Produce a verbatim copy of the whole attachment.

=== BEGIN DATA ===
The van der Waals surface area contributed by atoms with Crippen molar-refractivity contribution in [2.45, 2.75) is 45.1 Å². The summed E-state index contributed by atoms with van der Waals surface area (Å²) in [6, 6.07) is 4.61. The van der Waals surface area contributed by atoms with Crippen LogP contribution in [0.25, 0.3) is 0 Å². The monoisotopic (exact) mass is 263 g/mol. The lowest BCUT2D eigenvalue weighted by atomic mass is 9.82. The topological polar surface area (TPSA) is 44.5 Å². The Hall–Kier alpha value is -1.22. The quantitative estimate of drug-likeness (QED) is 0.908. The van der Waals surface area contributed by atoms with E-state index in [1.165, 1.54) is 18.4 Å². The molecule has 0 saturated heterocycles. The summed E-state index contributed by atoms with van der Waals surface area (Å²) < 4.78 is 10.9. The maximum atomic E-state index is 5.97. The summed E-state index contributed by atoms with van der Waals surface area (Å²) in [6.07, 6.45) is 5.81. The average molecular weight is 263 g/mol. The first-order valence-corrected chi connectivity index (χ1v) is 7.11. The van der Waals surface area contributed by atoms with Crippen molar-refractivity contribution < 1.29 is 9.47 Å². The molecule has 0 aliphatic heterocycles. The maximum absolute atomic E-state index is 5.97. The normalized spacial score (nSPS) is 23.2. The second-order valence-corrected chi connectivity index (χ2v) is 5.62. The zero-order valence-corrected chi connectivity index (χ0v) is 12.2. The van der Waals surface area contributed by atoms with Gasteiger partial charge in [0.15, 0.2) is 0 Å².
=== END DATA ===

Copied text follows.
The van der Waals surface area contributed by atoms with Crippen molar-refractivity contribution in [2.45, 2.75) is 45.1 Å². The summed E-state index contributed by atoms with van der Waals surface area (Å²) in [6, 6.07) is 4.61. The van der Waals surface area contributed by atoms with Crippen LogP contribution in [0.25, 0.3) is 0 Å². The monoisotopic (exact) mass is 263 g/mol. The lowest BCUT2D eigenvalue weighted by atomic mass is 9.82. The topological polar surface area (TPSA) is 44.5 Å². The Hall–Kier alpha value is -1.22. The quantitative estimate of drug-likeness (QED) is 0.908. The van der Waals surface area contributed by atoms with E-state index in [1.165, 1.54) is 18.4 Å². The molecule has 0 saturated heterocycles. The summed E-state index contributed by atoms with van der Waals surface area (Å²) < 4.78 is 10.9. The maximum atomic E-state index is 5.97. The summed E-state index contributed by atoms with van der Waals surface area (Å²) in [6.07, 6.45) is 5.81. The average molecular weight is 263 g/mol. The first-order valence-corrected chi connectivity index (χ1v) is 7.11. The van der Waals surface area contributed by atoms with Crippen molar-refractivity contribution < 1.29 is 9.47 Å². The molecule has 0 aliphatic heterocycles. The maximum absolute atomic E-state index is 5.97. The normalized spacial score (nSPS) is 23.2. The second-order valence-corrected chi connectivity index (χ2v) is 5.62. The zero-order valence-corrected chi connectivity index (χ0v) is 12.2. The van der Waals surface area contributed by atoms with Gasteiger partial charge in [0.15, 0.2) is 0 Å².